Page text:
- Seafloor spreading takes place at midocean ridges and produces basalt, the rock that makes up the oceanic crust.
- The Mid-Atlantic Ridge and East Pacific Rise are examples of midocean ridges.
- Midocean ridges reach a typical summit elevation of 2,700 meters below sealevel. They are the shallowest major features of the seafloor. Perhaps counter to expectation, the oceans are deeper closer to continents and farthest from midocean ridges.
- Seafloor spreading is one of the two major processes of plate tectonics, the other being subduction.
- Seafloor spreading is the continuous process of forming new igneous rock at midocean ridges by injection of magma that forms new seafloor. The process is continuous because forces cause opposite sides of the midocean ridge to constantly move apart, making new room for the process to repeat. This can result in an ever-widening seafloor at the expense of area lost elsewhere on the planet. Seafloor spreading ends when midocean ridges are subducted.
- Seafloor spreading produces major characteristics of the seafloor - 1) the age of the seafloor is progressively older away from midocean ridges, 2) the elevation of the seafloor is progressively lower away from midocean ridges, 3) the magnetic history of the seafloor bears the striped-pattern of the Earth's magnetic reversals, and 4) older parts of the seafloor have the greatest potential to have accumlated sediments over the longest time.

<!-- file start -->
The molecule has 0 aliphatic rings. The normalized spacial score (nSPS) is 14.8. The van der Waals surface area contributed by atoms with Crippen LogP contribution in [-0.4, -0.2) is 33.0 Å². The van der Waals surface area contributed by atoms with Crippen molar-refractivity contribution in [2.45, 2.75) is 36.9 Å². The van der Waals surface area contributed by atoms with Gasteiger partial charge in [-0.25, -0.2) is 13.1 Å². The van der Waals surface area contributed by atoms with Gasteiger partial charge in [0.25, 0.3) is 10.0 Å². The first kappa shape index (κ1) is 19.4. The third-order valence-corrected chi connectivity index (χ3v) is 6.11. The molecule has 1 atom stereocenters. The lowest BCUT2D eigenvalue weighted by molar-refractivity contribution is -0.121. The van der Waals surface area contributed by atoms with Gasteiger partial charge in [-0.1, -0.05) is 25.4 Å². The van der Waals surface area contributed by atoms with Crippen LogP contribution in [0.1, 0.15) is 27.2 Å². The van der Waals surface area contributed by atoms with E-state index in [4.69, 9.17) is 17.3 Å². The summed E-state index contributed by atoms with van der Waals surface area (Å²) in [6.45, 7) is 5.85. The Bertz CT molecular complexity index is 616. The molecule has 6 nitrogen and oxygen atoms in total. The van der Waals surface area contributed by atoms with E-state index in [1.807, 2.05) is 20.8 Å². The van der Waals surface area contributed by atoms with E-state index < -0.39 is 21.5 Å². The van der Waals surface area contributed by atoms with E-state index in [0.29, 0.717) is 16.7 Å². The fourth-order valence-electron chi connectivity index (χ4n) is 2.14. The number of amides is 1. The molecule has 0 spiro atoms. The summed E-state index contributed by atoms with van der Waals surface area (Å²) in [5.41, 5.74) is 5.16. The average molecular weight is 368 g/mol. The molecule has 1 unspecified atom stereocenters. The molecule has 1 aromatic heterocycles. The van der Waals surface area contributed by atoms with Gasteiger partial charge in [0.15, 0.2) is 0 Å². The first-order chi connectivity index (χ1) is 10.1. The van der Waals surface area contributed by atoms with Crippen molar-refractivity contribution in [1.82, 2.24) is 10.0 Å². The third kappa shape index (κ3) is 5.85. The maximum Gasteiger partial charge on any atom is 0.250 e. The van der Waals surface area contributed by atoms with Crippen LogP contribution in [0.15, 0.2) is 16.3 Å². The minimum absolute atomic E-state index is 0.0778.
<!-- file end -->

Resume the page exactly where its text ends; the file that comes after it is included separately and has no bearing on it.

- Volcanoes and other features that grow or fall onto the seafloor move and sink with the seafloor over time.
- Since the seafloor on each side of a midocean ridge moves in opposite directions, each side belongs to a different lithospheric plate.
- Midocean ridges, transform faults and fracture zones are the key surface features produced by seafloor spreading.
- In detail, midocean ridges are made up of short offset segments.
- The curved linear features running perpendicular to midocean ridges are fracture zones and transform faults. Fracture zones and transform faults make up parts of each linear feature.
- The transform faults lie between two neighboring offset ridges. The motion of the plates on opposite sides of the transform fault are consistent with seafloor being produced at each ridge and moving away to each side.
- Seafloor spreading determines plate motion around a midocean ridge. Midocean ridges are always plate boundaries. Since many plates, such as the North American Plate, include continental portions attached to oceanic portions, seafloor spreading also the direction in which continents move. Continents don't drift independently. North America moves to the west with the western half of the Atlantic.
Questions for thought
- What are the shallowest major features of the Atlantic and Pacific Oceans?
- Why does the seafloor slope downward away from midocean ridges?
- How fast are plates moving apart at midocean ridges?
- What happens as the thickness of the lithosphere grows from zero at midocean ridges to 100 km away from midocean ridges?
© 2008 Earthguide at Scripps Institution of Oceanography.
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